London bus drivers’ action over covid-19 safety stops front door boarding

To help protect drivers from infection, union reps on London buses won agreement that the front bus doors would remain closed

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Twenty six transport workers have died from covid-19 in London, the majority were bus drivers. Now London bus drivers have forced Transport for London (TfL) and bus companies to implement safety measures to protect them at work. A bus driver, and Socialist Party member, Moe, spoke to The Socialist (weekly paper of the Socialist Party – England & Wales CWI) about what has been won and what needs to happen next.

What has been done?

We have won an important safety measure, forcing bus companies and TfL to close the front doors of every bus and implement free travel, meaning passengers are kept at a safe distance from drivers. This is a victory and now other drivers outside of London are demanding the same.

How did you achieve this victory and why is it so important?

At first TfL resisted because it didn’t want to lose revenue. But we got our argument across and forced TfL and management to concede. As we have done every step of the way. When lockdown was first enforced drivers started sealing doors, sealing holes in cab doors, and stopping passengers sitting directly behind drivers. TfL and managers then endorsed these measures.

But it should not have taken so long for them to listen to us. 26 people have died, and this could have been avoided. And drivers should not pay the price for the lost revenue further down the line.

What else needs to be done?

What we have achieved is not enough. There are 2,000 London buses that only have one door – the front – and we say these routes should be suspended unless two-door buses can replace them. The other concern we have is that more people are now boarding buses because they are free.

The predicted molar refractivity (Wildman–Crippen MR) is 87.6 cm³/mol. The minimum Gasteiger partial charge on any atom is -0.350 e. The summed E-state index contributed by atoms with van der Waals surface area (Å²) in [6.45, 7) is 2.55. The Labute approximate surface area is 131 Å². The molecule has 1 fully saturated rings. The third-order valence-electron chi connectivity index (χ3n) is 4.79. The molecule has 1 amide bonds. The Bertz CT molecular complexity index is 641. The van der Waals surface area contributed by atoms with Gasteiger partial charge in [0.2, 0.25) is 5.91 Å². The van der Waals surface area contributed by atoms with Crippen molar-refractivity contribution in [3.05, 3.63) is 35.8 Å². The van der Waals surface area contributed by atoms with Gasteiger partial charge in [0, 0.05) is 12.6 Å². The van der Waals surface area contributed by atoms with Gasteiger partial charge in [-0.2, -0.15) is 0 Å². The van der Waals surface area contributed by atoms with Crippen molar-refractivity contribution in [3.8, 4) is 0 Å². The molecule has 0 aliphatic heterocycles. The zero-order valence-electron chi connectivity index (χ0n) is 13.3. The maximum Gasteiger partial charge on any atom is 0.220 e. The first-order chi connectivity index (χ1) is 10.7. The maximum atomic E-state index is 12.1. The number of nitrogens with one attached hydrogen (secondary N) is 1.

Combined with construction sites reopening after Easter, this means there is concern over passenger numbers. We are happy to transport key construction workers, but non-essential construction sites should be shut down with no loss of pay to protect those workers and lower bus passenger numbers.

Another measure that TfL have brought in is special electronic air filters on buses that are used on hospital routes. But they have been fitted on only 100 buses, while there are 9,000 in London in total! They should be fitted on every bus, and permanently, as they help reduce air pollution.

We are also still calling for more PPE, especially for drivers who have to travel as passengers on buses to get to work or change buses. And we also want lower working hours with no loss of pay. Drivers are mostly working long shifts, 10-12 hours, meaning they are more likely to be exposed to the virus and are fatigued – an issue we were campaigning on before the crisis.

Drivers are still scared to death during their shifts, so we will keep fighting.

 

 

 

 

 

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